Khaosod reports that the Japanese company behind the LINE chat application, widely used in Thailand, has “apologized for briefly selling a set of cartoon ‘stickers’ that lampoon the royal family.”
Note that the Khaosod report is heavily censored: “To avoid potential legal action, Khaosod English is withholding other information about the stickers.”
The company “pulled the ‘stickers’ from its online store, and on the same day that police announced an investigation into the persons responsible for the artwork on a charge of insulting the monarchy.” That is, the cops are after more lese majeste charges.
The “offending” stickers “went on sale for 30 baht on Line store Wednesday evening. Although Line vets stickers before publishing them, the set apparently managed to slip through the censor because of its innocuous-looking cartoon theme and subtle references only known by those among the Thai anti-monarchy faction.” Apparently royalists and the police are also aware of so-called subtle references.”
The Guardian stated: “Most of the emojis referenced scandals and rumours that have trailed the monarchy despite efforts to control its image inside Thailand…. Other more benign stickers showed royals partaking in hobbies often publicised by the palace’s media arm, such as [the king] playing a saxophone.”
The company came up with a somewhat ambiguous message that buys into royalist repressive discourses:
LINE Corporation is aware of the culturally sensitive sticker set that may have caused discomfort among our users in Thailand. The sticker set in question has been pulled from the LINE Sticker Shop…. As we take our users concerns seriously and consider cultural aspects of each country, we will continue to improve our LINE Creators Market.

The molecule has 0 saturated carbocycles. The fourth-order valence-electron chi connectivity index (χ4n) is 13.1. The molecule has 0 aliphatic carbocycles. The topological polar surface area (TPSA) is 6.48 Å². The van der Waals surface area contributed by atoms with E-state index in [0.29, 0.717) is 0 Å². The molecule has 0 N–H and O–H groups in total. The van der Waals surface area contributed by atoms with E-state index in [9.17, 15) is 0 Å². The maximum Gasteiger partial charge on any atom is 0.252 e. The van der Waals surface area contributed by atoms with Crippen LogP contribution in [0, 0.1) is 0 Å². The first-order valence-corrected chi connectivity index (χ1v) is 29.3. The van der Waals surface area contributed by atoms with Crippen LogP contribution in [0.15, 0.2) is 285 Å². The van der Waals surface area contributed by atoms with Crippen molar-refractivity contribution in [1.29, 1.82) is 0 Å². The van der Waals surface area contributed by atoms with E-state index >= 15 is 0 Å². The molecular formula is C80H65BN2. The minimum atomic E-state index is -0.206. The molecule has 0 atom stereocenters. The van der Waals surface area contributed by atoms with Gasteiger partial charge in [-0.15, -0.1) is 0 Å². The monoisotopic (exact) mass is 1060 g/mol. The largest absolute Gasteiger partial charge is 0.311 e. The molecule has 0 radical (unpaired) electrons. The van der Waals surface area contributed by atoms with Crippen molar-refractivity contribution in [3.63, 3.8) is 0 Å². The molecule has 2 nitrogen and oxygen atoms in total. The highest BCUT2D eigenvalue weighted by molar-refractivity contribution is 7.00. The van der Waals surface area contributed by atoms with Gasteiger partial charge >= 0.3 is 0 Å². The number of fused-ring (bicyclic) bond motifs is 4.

This comment about the monarchy being “culturally sensitive” is a royalist construction of recent years. This claim has been used to suggest that “foreigners” cannot understand the monarchy and to damn Thais who are anti-monarchy for being not adhering to these cultural mandates. There’s another point on this: fear. Because of the draconian lese majeste laws, no one in Thailand is prepared to openly defy the cultural mandates. Fear is translated to “sensitivity,” even by police investigators, according to comments in a Reuters report where a senior policeman “declined to say more due to the sensitivity of the issue.”
This doesn’t prevent them from “investigating” the “dangerous” stickers. Police say: “We are investigating where the stickers came from and who did this…”. Given the political nature of Article 112, recent huge sentences and deaths in custody, we can only hope they fail to identify anyone.